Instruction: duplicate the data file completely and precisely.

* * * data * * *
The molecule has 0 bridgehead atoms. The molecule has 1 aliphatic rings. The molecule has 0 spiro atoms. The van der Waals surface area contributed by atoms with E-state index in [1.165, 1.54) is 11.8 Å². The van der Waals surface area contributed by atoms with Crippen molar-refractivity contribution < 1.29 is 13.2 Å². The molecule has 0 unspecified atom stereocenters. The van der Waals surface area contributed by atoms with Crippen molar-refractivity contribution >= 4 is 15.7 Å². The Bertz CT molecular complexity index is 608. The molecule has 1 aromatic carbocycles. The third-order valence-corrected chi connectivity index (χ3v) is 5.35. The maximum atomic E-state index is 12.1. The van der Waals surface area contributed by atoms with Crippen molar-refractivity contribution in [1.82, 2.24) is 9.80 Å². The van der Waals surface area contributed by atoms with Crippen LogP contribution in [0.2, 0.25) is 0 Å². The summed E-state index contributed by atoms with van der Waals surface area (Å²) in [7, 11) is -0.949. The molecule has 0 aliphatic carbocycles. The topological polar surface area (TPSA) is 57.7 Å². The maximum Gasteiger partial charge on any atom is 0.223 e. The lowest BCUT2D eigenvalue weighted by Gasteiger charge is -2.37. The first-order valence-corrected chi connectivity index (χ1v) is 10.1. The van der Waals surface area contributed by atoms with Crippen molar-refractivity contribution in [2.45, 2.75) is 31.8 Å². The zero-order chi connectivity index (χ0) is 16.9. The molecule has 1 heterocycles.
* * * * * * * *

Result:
The molecule has 0 bridgehead atoms. The molecule has 1 aliphatic rings. The molecule has 0 spiro atoms. The van der Waals surface area contributed by atoms with E-state index in [1.165, 1.54) is 11.8 Å². The van der Waals surface area contributed by atoms with Crippen molar-refractivity contribution < 1.29 is 13.2 Å². The molecule has 0 unspecified atom stereocenters. The van der Waals surface area contributed by atoms with Crippen molar-refractivity contribution >= 4 is 15.7 Å². The Bertz CT molecular complexity index is 608. The molecule has 1 aromatic carbocycles. The third-order valence-corrected chi connectivity index (χ3v) is 5.35. The maximum atomic E-state index is 12.1. The van der Waals surface area contributed by atoms with Crippen molar-refractivity contribution in [1.82, 2.24) is 9.80 Å². The van der Waals surface area contributed by atoms with Crippen LogP contribution in [0.2, 0.25) is 0 Å². The summed E-state index contributed by atoms with van der Waals surface area (Å²) in [7, 11) is -0.949. The molecule has 0 aliphatic carbocycles. The topological polar surface area (TPSA) is 57.7 Å². The maximum Gasteiger partial charge on any atom is 0.223 e. The lowest BCUT2D eigenvalue weighted by Gasteiger charge is -2.37. The first-order valence-corrected chi connectivity index (χ1v) is 10.1. The van der Waals surface area contributed by atoms with Crippen molar-refractivity contribution in [2.45, 2.75) is 31.8 Å². The zero-order chi connectivity index (χ0) is 16.9. The molecule has 1 heterocycles.